Monday, April 27, 2009

First Day of Swimming Lessons

So, today was our first day of swimming lessons. James had no clue, but I have been anticipating this event for several days now. We arrive at the dive shop where the pool is located and meet the instructor in the parking lot. She is a bubbly, cute woman and James immediately smiled and waved at her. She asked him for a high-five and then he proceeded to give her "knuckles". Yes, our boy is that cool. The instructor then commented that that would probably be the last time he would be so friendly with her. I started to worry then.

I had heard that many children cry throughout the lesson and even the Parent Resource Guide that I received in the mail prepared me for the level of anxiety that accompanies most of the swim lessons.

Since each lesson is only 10 minutes long (albeit the LONGEST ten minutes ever), I thought that maybe the first day would be an easy one. Not so much......

James went right to the instructor in the water, then the work began. Today, they worked on finding the side of the pool (a brightly colored pole easily accessible for small children). The side of the pool means AIR and an exit point, so this is an important lesson. James went under several times, but he always came up grabbing for the pole and was kicking/reaching/swimming towards it. As much as I prepared myself, it was very hard to see him struggling and crying and going under (all under the watchful supervision of the instructor, but still.)

She was commenting on his performance, checking his vitals (temperature, bloating, burping, fatigue, etc) and giving him swim cues all at the same time. She noted how active he was and how his energy level was very high (tell me something I don't know!). He used good swimming form and immediately rolled onto his back for a floating position. Although I was on pins and needles, she said he had an excellent first lesson. After his ten minute lesson, he was completely exhausted. I let him lay by the side of the pool for about 15 minutes. He needed it to catch his breath and just regroup. Poor thing.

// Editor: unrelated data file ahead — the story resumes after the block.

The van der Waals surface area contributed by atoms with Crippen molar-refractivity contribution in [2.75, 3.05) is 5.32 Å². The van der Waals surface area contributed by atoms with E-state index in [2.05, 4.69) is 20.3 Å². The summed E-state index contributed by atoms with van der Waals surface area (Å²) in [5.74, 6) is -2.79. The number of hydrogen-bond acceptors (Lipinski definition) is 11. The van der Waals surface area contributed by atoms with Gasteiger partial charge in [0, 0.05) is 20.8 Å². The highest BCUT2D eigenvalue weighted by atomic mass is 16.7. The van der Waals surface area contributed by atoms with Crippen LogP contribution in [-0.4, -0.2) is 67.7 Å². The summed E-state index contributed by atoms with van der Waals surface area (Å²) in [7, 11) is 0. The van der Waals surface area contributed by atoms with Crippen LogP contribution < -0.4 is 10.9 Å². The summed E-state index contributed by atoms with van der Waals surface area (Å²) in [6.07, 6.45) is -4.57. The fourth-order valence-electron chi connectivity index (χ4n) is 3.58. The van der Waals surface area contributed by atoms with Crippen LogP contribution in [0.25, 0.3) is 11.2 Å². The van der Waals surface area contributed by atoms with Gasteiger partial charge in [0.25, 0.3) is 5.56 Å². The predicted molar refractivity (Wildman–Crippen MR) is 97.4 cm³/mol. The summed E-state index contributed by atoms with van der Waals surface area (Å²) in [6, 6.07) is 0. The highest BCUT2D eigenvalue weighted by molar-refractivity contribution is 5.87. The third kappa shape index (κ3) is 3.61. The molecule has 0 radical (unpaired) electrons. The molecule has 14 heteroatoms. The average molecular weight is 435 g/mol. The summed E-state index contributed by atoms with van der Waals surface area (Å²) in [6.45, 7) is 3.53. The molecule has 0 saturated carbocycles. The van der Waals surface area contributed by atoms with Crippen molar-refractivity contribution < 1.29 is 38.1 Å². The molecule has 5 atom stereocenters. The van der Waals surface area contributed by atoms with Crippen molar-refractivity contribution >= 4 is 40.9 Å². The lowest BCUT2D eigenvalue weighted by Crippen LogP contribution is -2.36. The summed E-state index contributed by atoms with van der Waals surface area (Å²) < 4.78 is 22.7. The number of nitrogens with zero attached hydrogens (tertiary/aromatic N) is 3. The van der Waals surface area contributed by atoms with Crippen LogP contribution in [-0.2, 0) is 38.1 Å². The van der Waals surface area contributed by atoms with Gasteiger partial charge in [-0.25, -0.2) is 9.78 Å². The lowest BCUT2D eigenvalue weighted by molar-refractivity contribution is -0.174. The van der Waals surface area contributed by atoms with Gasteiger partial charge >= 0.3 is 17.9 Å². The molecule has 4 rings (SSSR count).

During James' lesson (see, I told you it was a long ten minutes!) I met another mom whose little girl was in a lesson after James. Her little girl was one month younger than James. The mom explained that three weeks ago, the little girl had fallen into their pool. When she found her, she was blue and non responsive. The mom commented that she's just lucky she knew CPR.

My eyes welled up with tears and all I could think of was the importance of these swim lessons.

I shared this story not to scare you, but just as a precaution because children do die of drowning every day. And it is something 100% preventable.

Sorry for the buzz kill.


  1. Oh Kalani, this is such a great story. We do not have that problem of having a pool right outside our door, but I see the importance of teaching the kids to swim. I can imagine how you must've been feeling watching him in and out of the water!!! Keep us posted on James' progress. Good luck!

  2. Yes, Kalani - very good story and you are 100% correct. Hugh fell in the pool while we were at the beach this weekend. Jim was RIGHT there and he only went under for a second, but the look of fear on Hugh's face was horrible. Thank the Lord Jim was in the water and grabbed him right away. Jim was more upset than anyone. He immediate got a life jacket and Hugh wore it the rest of the time. Swimming lessons are in our future this summer, too.